JOHOR BARU: An illegal poultry farm that also makes fertiliser using chicken manure will be shut down by the Johor state government, after it was identified as the source of ammonia pollution in Sungai Johor.
Menteri Besar Datuk Seri Mohamed Khaled Nordin said the decision was made following a recommendation made during a meeting chaired by the Johor Water Regulatory Body (Bakaj) today.
The pollution in Sungai Johor, which was caused by the farm located at the border of Kulai and Kluang, has led to the temporary shut down of three water treatment plants since Friday.
The emergency meeting, Khaled said, was attended by representatives from water utility company SAJ Ranhill Sdn Bhd, Johor Department of Environment (DoE), Kulai Municipal Council and Johor Veterinary Services Department.
“We (state government) will close down the premises... the recommendation will be further discussed at the state executive council meeting this week.
“We have to take drastic measures to prevent this from happening again in the future,” Khaled told reporters after launching the “eRezeki and eUsahawan Bootcamp” at the Johor Baru Central Municipal Council hall in Gelang Patah today.
The pollution in Sungai Johor had forced SAJ Ranhill to shut down its Semangar water treatment plant on Friday after ammonia levels exceeded the permissible exposure limit.
The permissible exposure limit for ammonia set by the Health Ministry is 1.5 parts per million (ppm). The ammonia level in Sungai Johor reached 2.75 ppm.
SAJ Ranhill was also forced to shut down the Sungai Johor and Tai Hong water treatment plants after ammonia was detected downstream.
The temporary closures affected about 1.8 million consumers in Johor Baru, Kulai, Iskandar Puteri and Kota Tinggi.
An SAJ Ranhill spokesman said this is the third time its treatment plants shut down this year due to ammonia pollution.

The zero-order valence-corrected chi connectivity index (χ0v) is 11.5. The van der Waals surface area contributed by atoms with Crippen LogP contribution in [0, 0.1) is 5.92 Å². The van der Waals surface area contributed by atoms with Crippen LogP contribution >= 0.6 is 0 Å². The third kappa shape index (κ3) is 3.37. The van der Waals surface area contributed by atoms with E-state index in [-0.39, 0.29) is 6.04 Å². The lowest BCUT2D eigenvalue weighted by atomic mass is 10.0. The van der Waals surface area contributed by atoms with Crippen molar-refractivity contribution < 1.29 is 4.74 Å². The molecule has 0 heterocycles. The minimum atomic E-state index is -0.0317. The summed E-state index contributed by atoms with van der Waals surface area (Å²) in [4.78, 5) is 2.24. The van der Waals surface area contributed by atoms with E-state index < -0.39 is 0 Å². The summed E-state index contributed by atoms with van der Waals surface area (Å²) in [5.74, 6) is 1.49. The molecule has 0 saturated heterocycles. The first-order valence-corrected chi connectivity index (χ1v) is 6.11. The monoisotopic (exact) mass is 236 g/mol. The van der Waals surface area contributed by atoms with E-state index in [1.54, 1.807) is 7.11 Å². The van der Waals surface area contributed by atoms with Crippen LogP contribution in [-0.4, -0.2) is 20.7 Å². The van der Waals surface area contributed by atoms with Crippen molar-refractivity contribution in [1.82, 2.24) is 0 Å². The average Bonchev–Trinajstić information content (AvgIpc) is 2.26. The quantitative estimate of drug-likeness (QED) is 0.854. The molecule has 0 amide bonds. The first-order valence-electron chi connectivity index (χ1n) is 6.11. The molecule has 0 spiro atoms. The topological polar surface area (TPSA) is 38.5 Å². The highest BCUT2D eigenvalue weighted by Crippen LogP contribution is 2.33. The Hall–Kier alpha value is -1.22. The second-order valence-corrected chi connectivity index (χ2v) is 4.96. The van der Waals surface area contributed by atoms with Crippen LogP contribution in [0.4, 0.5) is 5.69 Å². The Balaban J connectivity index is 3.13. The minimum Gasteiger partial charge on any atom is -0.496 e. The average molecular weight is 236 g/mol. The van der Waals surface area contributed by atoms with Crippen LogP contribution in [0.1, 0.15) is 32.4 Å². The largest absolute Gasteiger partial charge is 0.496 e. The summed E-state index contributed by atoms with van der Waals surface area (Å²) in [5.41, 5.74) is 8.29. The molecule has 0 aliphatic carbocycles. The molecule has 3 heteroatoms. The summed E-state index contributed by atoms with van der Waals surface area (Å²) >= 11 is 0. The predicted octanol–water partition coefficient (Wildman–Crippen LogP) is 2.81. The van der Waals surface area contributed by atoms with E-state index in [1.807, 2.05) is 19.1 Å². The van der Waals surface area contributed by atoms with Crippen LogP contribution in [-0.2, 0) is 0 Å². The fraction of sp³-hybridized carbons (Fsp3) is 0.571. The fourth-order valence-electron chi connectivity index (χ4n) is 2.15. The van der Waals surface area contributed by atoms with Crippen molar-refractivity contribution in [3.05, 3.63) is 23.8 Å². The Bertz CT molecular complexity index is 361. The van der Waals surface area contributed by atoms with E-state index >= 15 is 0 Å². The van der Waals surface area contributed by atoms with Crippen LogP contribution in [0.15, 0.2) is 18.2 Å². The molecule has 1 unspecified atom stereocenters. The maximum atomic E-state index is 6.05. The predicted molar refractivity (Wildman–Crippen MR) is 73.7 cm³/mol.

State Health, Environment, Education and Information Committee chairman Datuk Ayub Rahmat yesterday confirmed that the pollution was caused by a poultry farm.
Ayub had said the pollution created by the farm caused the three water treatment plants to shut down on July 12 last year, affecting some 600,000 consumers.
Meanwhile, Johor DoE director Datuk Dr Mohammad Ezanni Mat Salleh said the farm was operating without the approval from the state DoE.
“The state DoE previously did not support the approval of the factory in the Preliminary Assessment Site (PAT) to proceed with the project in the area.”
“After last year’s ammonia pollution, a meeting was conducted with all stakeholders and the DoE had recommended for the factory to be relocated.
“However, no action was taken,” he said, adding that the premises fell under the purview of the Veterinary Services Department.
Johor Veterinary Services Department director Dr Dr Aida Muhid, however, said ths was not a “clear-cut case” as the department was not informed of the plan to construct a fertiliser component at the farm.
“Initial checks revealed that a licence was given to the farm to rear livestock on one plot of land.
“But the fertiliser processing plant, which may have opened more recently, is located on a different plot of land. There is no permit for this plant,” she said when contacted.
Dr Aida assured the public that her department will continue to monitor the premises to prevent untoward incidents.
Two of the three affected water treatment plants resumed operations at about 7pm yesterday.
SAJ Ranhill corporate communications head Jamaluddin Jamil water supply is expected to return in stages.
The Tai Hong plant, which is operated by Singapore’s Public Utilities Board (PUB), remains closed.
Jamaluddin said he expected the plant to resume operations by tonight.